Sri Lanka is no stranger to bloodshed. In its seven-decade history as an independent nation, it has gone through long spells of violence, losing prominent leaders to suicide bombers—pioneered by the Liberation Tigers of Tamil Elam (LTTE)—and consumed by a 26-year period of ethnic strife that convulsed Sri Lankan society and tore it asunder. That dark chapter seemed to have ended in 2009, when the Sri Lankan military eliminated most LTTE fighters along with their chief, Velupillai Prabhakaran, after a protracted civil war.
The resultant Sinhalese triumphalism that arose from its ashes brought some ultra-nationalist Buddhist outfits to the fore. Several had been responsible for the rising communal tension between Buddhists and Muslims. Last year in Kandy, when a truck driver succumbed to his injuries following a fight with some Muslim boys, ultra-nationalist Buddhist outfits whipped up communal passion, resulting in a riot in which one Muslim was killed and several others injured as their shops and property were destroyed.
Therefore, Easter Sunday’s mind-numbing terror attacks, directed mainly at Christians, come as a surprise. Christians comprise about seven per cent of Sri Lanka’s total population (22 million). Unlike Hindu Tamils and Muslims, who have been victims of communal attacks, Christians were never a target.
That peace was shattered on April 21, when seven well-orchestrated and synchronised bombs were detonated by explosives-carrying bombers on a number of churches and high-end hotels in Colombo and elsewhere in the island. The blasts trampled upon the tranquility of Easter Sunday, killing 359 people, over 45 of them children, and injuring 500 others as they gathered to celebrate one of the holiest days in the Christian calendar.
For some unknown reason, though a series of intelligence inputs from India and other countries had warned Lankan authorities about the imminent attack, Colombo failed to act on them. It cost the country dear.
Also significantly, President Maithipala Sirisena and Prime Minister Ranil Wickremsinghe both claimed that the intelligence warning was not shared with them. Sirisena admitted, “I must be truthful and admit that there were lapses on part of defence officials.” But he also pointed out, “There was an intelligence report about the attack but I was not kept informed.” Addressing Sri Lankans for the first time since the attacks, he said in a televised speech on April 23 that those responsible for “negligence” would be removed, announcing a shakedown in the security structure at high places.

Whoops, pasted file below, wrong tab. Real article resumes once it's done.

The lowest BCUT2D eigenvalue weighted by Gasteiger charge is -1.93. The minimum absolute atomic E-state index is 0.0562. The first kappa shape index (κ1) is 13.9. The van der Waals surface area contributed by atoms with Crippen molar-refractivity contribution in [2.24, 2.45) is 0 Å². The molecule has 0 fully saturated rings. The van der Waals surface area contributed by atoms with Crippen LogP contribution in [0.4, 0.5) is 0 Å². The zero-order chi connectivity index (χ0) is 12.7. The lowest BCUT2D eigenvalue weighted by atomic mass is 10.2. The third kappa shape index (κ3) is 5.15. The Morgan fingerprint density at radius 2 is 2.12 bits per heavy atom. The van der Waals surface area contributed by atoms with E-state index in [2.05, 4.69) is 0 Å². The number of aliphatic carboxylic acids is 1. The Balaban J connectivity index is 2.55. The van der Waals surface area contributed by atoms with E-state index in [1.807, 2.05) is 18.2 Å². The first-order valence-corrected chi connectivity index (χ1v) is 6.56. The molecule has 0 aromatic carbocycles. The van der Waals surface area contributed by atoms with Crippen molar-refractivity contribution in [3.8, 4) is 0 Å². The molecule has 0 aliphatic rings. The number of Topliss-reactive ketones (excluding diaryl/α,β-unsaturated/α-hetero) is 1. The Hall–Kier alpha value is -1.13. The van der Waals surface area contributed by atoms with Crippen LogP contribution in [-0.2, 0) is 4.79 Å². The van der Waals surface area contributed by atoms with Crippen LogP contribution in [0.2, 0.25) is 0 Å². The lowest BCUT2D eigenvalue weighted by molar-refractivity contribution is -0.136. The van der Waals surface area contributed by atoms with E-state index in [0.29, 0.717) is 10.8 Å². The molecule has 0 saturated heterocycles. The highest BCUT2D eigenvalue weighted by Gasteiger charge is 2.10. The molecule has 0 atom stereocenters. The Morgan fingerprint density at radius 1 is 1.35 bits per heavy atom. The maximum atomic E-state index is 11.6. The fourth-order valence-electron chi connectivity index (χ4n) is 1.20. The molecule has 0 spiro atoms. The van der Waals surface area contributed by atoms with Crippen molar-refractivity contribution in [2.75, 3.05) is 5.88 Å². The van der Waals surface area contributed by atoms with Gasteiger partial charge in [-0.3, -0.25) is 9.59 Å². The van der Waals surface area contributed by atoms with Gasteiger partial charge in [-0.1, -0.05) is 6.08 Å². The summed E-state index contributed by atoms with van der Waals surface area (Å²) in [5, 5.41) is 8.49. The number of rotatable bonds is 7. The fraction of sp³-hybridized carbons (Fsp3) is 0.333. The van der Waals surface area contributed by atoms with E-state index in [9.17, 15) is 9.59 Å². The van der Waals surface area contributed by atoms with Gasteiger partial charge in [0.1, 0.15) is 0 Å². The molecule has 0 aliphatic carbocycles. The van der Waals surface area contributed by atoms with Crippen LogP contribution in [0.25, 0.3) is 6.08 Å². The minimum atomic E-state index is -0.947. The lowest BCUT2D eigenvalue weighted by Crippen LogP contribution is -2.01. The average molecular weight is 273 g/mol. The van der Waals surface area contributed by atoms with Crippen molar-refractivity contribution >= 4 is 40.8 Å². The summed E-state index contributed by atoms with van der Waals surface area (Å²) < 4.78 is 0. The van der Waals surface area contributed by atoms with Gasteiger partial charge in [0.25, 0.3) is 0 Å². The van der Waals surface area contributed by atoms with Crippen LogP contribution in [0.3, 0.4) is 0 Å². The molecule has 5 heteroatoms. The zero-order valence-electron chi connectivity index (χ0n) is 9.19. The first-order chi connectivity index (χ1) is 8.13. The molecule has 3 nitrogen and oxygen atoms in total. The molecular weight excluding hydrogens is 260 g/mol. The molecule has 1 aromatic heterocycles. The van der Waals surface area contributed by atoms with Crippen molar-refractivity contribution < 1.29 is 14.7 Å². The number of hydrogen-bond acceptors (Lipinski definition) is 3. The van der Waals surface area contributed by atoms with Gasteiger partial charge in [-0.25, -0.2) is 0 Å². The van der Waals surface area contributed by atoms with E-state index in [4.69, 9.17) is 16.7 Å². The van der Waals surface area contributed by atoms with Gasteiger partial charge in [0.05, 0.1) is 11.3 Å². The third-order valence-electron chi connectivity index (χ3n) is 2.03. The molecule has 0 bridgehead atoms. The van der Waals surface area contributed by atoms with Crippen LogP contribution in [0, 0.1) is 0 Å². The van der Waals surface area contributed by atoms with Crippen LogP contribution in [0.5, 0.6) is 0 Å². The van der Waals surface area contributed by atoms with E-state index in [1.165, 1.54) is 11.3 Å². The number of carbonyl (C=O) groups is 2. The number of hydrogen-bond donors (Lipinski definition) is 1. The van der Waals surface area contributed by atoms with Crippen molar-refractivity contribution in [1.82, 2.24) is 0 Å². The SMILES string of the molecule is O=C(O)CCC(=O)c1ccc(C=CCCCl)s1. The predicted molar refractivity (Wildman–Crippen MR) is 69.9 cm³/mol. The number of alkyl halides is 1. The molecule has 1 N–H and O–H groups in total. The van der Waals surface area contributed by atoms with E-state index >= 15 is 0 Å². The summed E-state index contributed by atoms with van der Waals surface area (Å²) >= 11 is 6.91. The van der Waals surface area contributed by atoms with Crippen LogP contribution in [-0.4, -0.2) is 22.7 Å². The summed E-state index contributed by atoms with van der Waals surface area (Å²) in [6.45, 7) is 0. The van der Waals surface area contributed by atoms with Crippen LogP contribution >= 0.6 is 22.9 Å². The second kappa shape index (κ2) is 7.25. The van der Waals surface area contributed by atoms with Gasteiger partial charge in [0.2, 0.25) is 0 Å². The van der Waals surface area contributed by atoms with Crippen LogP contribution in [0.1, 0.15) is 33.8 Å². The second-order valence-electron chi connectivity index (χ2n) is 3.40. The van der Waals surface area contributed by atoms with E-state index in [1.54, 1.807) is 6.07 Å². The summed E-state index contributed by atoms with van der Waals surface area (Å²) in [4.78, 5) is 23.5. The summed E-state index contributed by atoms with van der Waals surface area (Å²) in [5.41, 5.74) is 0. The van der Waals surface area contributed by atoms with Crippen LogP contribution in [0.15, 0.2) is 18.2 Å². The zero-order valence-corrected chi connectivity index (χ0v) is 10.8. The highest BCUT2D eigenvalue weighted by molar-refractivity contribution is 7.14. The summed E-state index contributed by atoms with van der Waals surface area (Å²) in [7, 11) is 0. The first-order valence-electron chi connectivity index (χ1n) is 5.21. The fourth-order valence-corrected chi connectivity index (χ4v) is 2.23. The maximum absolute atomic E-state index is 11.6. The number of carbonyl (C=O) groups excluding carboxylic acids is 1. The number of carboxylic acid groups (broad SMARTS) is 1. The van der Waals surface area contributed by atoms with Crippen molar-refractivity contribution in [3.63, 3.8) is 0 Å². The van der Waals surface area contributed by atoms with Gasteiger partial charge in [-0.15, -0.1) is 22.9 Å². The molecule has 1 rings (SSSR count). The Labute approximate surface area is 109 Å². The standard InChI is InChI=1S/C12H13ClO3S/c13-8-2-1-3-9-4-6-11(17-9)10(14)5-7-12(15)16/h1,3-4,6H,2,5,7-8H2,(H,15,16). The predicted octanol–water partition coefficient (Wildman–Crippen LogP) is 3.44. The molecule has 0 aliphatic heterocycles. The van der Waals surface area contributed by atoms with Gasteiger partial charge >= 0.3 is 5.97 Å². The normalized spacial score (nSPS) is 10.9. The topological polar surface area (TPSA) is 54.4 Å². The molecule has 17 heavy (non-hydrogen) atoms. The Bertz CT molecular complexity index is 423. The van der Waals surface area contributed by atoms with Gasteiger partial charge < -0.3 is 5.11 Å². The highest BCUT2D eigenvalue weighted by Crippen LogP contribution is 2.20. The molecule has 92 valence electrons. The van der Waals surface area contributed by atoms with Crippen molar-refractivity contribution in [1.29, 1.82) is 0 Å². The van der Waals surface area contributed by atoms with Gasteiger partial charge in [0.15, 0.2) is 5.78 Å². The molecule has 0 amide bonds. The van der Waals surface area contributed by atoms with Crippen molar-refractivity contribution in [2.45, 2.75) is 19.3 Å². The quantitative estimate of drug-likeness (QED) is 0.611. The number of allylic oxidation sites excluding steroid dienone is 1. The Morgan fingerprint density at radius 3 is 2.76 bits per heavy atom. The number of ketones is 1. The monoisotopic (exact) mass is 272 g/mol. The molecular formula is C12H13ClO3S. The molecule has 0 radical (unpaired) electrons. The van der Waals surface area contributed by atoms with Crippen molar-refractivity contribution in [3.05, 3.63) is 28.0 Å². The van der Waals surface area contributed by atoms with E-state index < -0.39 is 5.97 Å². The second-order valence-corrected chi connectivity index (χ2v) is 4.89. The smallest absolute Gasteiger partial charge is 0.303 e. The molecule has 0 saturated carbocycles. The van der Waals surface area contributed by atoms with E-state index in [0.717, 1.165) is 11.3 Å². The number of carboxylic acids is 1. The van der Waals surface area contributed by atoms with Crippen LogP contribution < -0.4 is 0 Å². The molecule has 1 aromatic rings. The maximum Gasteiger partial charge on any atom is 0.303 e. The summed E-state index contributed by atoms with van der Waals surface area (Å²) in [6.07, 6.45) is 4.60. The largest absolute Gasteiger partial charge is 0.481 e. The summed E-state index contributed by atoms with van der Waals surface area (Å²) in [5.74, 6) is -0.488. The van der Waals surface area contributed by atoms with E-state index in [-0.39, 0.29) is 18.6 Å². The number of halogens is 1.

The ghastly intelligence and governance failure that allowed the attacks has, point out many, a connection with the tension between the president and the PM that had begun last year, when Sirisena tried to oust Wickremesinghe and call early parliamentary polls and then had to backtrack when he was overruled by the supreme court.
In a significant development that casts the attacks in a wider arc of influence and culpability, the ISIS has claimed the suicide bombers as its own. In a bulletin released by the group’s news agency, Amaq, it claimed the coordinated attacks were carried out by “Islamic State fighters.” It said the bombings targeted Christians and those countries that were part of the coalition fighting the ISIS. It also identified the seven bombers by their noms de guerre and specified their individual targets. Later, it released a video in which eight men were seen pledging allegiance to ISIS leader Abu Bakr al-Baghdadi.
Some of the victims of the Easter Sunday attacks are laid to rest in Colombo
“There seems to have been foreign involvement,” Wickremesinghe told newsmen. He said investigators believe that some of the attackers had gone abroad at some point. Initial suspicion pointed at links with the ISIS, he said, and now “some of the evidence points to that”.